Today, almost a decade later, Bitcoin has a market capitalisation of an estimated $191 billion and has become trendy with players in the iGaming sphere. Given the rate of online gaming growth in recent years, as well as the steady growth in cryptocurrency usage and understanding, it is conceivable that online gambling could be one of the major uses.

This innovative system uses Blockchain technology, built out of neutral entities known as blocks. Each block is interconnected in a network which is known as a Blockchain. The way in which blockchains are set up, any record (transaction) that passes through the chain, needs to have the correct value in each block.

Let us discuss how players find difficulty in assessing their chances of winning when faced with traditional internet-based gaming since not all of them are on the level. A typical example is the case of unregulated online casinos where data, such as winnings, gaming results and pay-outs are deliberately hidden or partially obscured from public scrutiny. The solution is the introduction of blockchain casinos and sportsbooks. These are completely decentralised, with no need for an intermediary to verify transactions that provides the ultimate fair and transparent system. It is true there are restrictions by certain Central banks to purchase cryptocurrency but this glitch may overcome once virtual currencies become fully regulated and mainstream.

For example, the UK Gambling Commission currently forbids virtual currency, stating it harbours concerns over money laundering and supporting terrorism. Equally restrictive are Lloyds Bank in the UK and Bank of Valletta in Malta – which banned customers from using their credit cards to purchase Bitcoins. Other caveats for the iGaming sector include the lack of transparency when players use virtual currencies.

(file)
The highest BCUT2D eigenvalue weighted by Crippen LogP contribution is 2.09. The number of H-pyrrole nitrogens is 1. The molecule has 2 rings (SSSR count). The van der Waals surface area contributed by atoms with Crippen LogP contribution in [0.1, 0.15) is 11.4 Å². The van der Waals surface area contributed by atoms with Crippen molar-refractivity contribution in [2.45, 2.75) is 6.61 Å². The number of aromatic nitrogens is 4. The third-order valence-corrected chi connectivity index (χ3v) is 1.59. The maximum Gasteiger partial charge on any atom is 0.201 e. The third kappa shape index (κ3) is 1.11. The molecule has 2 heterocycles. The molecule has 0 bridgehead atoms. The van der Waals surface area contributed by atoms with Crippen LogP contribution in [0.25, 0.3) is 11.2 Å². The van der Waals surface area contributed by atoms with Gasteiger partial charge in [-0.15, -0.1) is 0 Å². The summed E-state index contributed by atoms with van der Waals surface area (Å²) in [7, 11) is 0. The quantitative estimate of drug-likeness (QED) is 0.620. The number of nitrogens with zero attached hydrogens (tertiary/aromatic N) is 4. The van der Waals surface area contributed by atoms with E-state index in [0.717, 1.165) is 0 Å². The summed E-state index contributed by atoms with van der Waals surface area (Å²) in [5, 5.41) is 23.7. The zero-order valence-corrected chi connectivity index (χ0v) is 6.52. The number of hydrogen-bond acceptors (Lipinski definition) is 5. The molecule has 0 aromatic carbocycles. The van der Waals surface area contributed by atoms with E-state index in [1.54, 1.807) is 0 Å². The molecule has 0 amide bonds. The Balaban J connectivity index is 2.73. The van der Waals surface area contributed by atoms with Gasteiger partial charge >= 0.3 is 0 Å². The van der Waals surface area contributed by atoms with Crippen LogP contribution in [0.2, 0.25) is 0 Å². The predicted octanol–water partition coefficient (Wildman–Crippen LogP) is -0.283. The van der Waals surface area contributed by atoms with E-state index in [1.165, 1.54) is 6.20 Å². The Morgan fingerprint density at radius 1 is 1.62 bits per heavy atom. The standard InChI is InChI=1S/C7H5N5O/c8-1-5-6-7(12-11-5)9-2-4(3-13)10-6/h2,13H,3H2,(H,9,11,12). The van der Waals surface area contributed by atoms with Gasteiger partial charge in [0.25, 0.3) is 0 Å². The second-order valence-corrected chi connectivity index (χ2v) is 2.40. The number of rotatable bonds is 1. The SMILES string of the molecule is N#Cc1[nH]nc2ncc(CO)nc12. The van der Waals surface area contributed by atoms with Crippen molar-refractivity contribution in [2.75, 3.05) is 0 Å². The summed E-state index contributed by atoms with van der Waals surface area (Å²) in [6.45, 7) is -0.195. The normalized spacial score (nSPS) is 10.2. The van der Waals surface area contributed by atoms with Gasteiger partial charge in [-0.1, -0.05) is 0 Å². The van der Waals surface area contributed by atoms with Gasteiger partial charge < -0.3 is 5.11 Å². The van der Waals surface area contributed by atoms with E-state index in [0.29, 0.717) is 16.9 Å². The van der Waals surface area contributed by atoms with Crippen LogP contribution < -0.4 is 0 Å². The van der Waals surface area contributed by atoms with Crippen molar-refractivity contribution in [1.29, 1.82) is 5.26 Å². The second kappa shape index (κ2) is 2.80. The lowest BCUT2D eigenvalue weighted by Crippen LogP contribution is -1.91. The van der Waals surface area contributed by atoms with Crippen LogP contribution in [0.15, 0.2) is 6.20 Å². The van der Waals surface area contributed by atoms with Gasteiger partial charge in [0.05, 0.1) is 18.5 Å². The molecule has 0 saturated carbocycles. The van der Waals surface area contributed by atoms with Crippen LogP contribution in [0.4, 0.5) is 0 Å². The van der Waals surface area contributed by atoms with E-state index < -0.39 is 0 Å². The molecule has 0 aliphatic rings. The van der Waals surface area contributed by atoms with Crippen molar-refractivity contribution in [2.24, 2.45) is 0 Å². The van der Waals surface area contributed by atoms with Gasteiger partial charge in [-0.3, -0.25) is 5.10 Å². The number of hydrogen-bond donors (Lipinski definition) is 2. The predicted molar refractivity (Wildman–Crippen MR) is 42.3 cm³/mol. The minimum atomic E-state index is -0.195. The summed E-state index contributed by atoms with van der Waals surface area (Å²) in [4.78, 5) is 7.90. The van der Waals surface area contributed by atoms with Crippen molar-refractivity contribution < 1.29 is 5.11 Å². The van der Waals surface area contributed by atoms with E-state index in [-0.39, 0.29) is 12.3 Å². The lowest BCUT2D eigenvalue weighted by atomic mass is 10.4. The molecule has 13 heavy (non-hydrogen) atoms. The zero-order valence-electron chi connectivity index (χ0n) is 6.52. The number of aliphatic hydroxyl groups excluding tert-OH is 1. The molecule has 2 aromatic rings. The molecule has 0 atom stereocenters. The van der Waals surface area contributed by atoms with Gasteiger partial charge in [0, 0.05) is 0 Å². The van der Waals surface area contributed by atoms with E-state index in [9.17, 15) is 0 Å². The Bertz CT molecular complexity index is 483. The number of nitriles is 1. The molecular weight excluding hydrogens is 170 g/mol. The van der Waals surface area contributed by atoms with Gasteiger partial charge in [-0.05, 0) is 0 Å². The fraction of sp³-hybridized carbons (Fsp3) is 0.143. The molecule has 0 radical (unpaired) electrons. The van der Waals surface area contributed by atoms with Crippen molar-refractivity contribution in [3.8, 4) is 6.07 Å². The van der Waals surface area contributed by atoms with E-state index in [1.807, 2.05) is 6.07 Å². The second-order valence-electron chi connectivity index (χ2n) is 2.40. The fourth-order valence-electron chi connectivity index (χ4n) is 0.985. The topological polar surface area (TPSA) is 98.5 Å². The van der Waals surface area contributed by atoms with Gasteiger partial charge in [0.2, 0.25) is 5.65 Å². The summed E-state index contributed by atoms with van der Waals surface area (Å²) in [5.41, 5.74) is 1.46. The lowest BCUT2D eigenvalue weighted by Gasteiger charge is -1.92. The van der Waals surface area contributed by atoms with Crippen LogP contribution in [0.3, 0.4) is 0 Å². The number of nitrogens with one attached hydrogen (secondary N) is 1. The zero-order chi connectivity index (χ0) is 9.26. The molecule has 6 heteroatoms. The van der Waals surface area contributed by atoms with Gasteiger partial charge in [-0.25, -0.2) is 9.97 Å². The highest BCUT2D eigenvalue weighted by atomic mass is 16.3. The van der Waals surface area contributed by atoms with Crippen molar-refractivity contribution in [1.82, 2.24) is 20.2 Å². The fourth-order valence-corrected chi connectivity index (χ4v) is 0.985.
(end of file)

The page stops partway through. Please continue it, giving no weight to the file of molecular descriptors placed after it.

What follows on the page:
Typically, regulators mandate internet casino operators to know their players’ sources of funds, and to have robust systems to make sure these can be fully investigated. Critics of the virtual currencies argue that there’s just not enough transparency in such transactions to enable detailed information about a player and source of income.

Furthermore, as the system of cryptocurrency is hosted on a central network, there’s always the danger it could be hacked, thus removing protection to players. In conclusion, virtual currencies have some way to go before becoming a genuine alternative to traditional currencies.

A compromise solution may be that of licensing operations using smart contracts, managed by a distributed public ledger that is entirely transparent and which allows users to see all the information freely at any time. Quoting Megan Frydel, a brand manager at BiteMyCoin, when writing in The Times of Malta he thinks ‘that as Malta is taking huge strides into the ICO, Blockchain and cryptocurrency industry, it is set to solidify its reputation as a world leader in innovation’.

No prizes for guessing which coin will be the preferred darling of the digital world.

George Mangion

Author: George Mangion 
Published on MaltaToday 20th June, 2018